Online edition of India's National Newspaper
Thursday, Aug 05, 2004

About Us
Contact Us
Metro Plus
Published on Mondays & Thursdays

Features: Magazine | Literary Review | Life | Metro Plus | Open Page | Education Plus | Book Review | Business | SciTech | Entertainment | Young World | Property Plus | Quest | Folio |

Metro Plus    Bangalore    Chennai    Coimbatore    Delhi    Hyderabad    Kochi   

Printer Friendly Page Send this Article to a Friend

A new remixed identity

A NEW TUNE: Neeraj in New Delhi. — Photo: S. Subramanium.

IT HAS been half-a-decade since this Viking raided the Indian music terrain with a strange blend of music, which even he can't classify. It all started with "Kya Soorat Hai" where he rehashed the popular old song "Zaroorat Hai" with some zippy Hindi-English lyrics retaining the tune but lifting the mood with western instruments in tune with the young tastes.

"Woh Chali" and "Hawa Mein Udta Jaye" established his style and since then Neeraj Sridhar decked up with a funky hair cut and multiple rings has been rehashing, remixing with a smattering of real in between pleasing the party hoppers and teasing the purists with an amazing frequency. "I have worked on songs which I adored during my childhood days. These are melodies created by legends. However, that was a different era. My work helps in promoting these melodies. And even in copying you need some kind of originality to be successful," says the man who has graduated from a baggage loader with a Scandinavian Airlines in Sweden.

Neeraj criticises the overdose of the remix. "Remix is a worldwide phenomenon. But in India any Mohan or Sohan with a racketeering music company to support is into the remix business with lurid music videos to support.

The moment a good remix comes in the market all other companies come out with their version." He blames audience's lack of understanding of music behind the success of pirated compositions. "I work for a select audience and my work sells there," he consoles himself.

The reason he is not there in the video of his latest remix "Chod Do Aanchal" is Neeraj vows for aesthetics in his music videos. "Once the company gives the video to a director then you can't say much. None of my previous videos were vulgar and they did well. Next time, I will ask for a clause in the contract so that such obscenity doesn't go . I have no problem with girls or revealing outfits but there has to be a degree of aesthetics."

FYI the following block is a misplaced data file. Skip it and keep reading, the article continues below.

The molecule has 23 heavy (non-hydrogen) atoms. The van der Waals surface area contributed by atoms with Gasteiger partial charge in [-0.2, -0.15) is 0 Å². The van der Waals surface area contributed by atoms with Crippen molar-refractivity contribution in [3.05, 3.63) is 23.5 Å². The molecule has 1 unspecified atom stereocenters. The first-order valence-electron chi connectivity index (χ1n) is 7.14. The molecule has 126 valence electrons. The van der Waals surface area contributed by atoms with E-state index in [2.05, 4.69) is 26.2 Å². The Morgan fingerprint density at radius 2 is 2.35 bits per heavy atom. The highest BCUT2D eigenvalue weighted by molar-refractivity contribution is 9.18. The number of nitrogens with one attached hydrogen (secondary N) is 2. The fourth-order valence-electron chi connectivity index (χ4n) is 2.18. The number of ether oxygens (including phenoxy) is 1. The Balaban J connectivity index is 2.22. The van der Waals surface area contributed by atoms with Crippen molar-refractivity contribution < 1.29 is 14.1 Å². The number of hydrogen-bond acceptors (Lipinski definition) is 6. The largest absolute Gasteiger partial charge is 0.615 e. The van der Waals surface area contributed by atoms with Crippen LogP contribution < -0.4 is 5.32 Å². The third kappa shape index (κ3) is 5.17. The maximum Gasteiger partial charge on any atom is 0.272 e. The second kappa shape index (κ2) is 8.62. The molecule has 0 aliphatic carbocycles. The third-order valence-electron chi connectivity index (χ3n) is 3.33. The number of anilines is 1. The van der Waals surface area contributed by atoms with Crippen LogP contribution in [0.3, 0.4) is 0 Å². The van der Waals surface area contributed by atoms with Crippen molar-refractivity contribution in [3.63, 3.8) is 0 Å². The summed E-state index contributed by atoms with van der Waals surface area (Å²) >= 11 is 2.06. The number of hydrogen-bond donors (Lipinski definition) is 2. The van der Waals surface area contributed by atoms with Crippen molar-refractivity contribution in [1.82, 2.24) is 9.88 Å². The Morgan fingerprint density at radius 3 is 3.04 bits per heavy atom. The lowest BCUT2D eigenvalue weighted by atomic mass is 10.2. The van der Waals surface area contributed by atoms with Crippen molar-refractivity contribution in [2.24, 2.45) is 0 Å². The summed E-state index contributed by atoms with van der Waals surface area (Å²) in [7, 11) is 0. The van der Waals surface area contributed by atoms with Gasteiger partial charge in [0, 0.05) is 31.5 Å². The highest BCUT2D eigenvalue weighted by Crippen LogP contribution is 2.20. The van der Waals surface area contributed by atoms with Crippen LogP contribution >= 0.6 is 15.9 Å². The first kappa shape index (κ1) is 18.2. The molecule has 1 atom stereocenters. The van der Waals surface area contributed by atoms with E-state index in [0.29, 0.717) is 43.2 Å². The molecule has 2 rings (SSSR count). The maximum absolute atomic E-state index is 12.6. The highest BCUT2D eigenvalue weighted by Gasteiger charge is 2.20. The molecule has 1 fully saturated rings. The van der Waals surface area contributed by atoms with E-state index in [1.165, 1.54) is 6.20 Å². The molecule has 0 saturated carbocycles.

Latest song

In the Capital to promote his latest song "Aa Rahan Hoon Main", why doesn't Neeraj try do something original more often, something his counterparts across the border are doing with acclaim? He moans, "I have done original songs in my album but since videos are not made on them they do not get the desired attention. In the West, radio stations promote such stuff but here they also play songs whose music videos are on air. And music companies, on their part, play safe by making videos of only remix songs. It is a vicious circle. "

Though he concurs that part of the problem is Bollywood's overwhelming presence, which doesn't allow the private music industry to bloom in India, he himself has switched to playback singing with a Salman Khan-starrer.

"That I can play instruments, compose songs, sing doesn't matter here. You have to prove yourself in Bollywood. Salman appreciated my voice and Himesh Reshamiya offered me a fresh composition. But my own work will always remain my first passion."


Printer friendly page  
Send this article to Friends by E-Mail

Metro Plus    Bangalore    Chennai    Coimbatore    Delhi    Hyderabad    Kochi   

Features: Magazine | Literary Review | Life | Metro Plus | Open Page | Education Plus | Book Review | Business | SciTech | Entertainment | Young World | Property Plus | Quest | Folio |

The Hindu Group: Home | About Us | Copyright | Archives | Contacts | Subscription
Group Sites: The Hindu | Business Line | The Sportstar | Frontline | The Hindu eBooks | Home |

Comments to :   Copyright 2004, The Hindu
Republication or redissemination of the contents of this screen are expressly prohibited without the written consent of The Hindu